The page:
The Web was first designed for a very simple task: to distribute documents to wide audiences, primarily in academia. The browser, a dumb document-rendering engine, was introduced to display these uploaded documents, and thus eliminate or minimize the need of installing and maintaining applications on clients. And lastly HTTP, the underlying communications protocol between browsers and Web servers, was designed to scale to a large number of users in a stateless fashion.
As the Web came along, all these benefits were so liberating that we happily compromised both on the richness of our applications as well as on the level of interactivity we could achieve by leveraging HTTP.
At the same time, with the onset of the mobile revolution, more and more organizations are facing the pressure of their customers and partners to expose services and information based on data deeply protected within their enterprise back-end systems and often hidden behind multiple layers of proxies and firewalls. What does it take to transform truly event-driven enterprise systems into first class citizens in the world of connected cars, connected homes, and intelligent wearables?
The ostensible answer is that there's nothing stopping you from using the existing Web infrastructure to make all the enterprise data available to Web and mobile clients. While this may sound right, in fact it couldn't be further from the truth.
Behind the scenes: pub/sub in the enterprise
Enterprises have been building loosely coupled systems for decades. Very often we find that such systems are built using the publish-subscribe (pub/sub) paradigm, often referred to as messaging.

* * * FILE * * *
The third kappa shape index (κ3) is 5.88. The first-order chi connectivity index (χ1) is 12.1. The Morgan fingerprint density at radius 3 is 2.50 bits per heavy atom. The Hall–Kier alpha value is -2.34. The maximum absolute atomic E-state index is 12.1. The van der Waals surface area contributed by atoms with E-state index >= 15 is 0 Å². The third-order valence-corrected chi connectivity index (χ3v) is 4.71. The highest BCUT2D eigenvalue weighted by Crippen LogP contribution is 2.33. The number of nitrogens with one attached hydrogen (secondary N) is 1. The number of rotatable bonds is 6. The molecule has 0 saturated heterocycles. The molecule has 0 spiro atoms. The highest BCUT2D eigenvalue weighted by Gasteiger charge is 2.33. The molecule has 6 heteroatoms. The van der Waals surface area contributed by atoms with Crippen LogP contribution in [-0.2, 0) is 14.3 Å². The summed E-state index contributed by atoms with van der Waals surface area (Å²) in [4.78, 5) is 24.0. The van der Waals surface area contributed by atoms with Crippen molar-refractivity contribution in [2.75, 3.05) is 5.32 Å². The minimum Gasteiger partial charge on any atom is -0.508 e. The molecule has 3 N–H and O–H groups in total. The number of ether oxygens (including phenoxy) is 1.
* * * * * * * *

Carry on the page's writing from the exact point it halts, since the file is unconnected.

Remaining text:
Messaging is an architectural style characterized by sending asynchronous messages between independent components. Messaging provides an abstraction layer for communication patterns, and thus is a very flexible and powerful way to build networked applications.
Key players in messaging are the message broker and the clients. The message broker accepts connections from the clients, handles messages coming from the clients, and sends messages to them. The broker can also handle responsibilities, such as authentication, authorization, message encryption, reliable message delivery, message throttling, and fan-out. When clients connect to the message broker, they can send messages to the broker, as well as receive messages sent by the broker to them. In such pub/sub systems, the message broker publishes a number of messages and the client subscribes to the messages.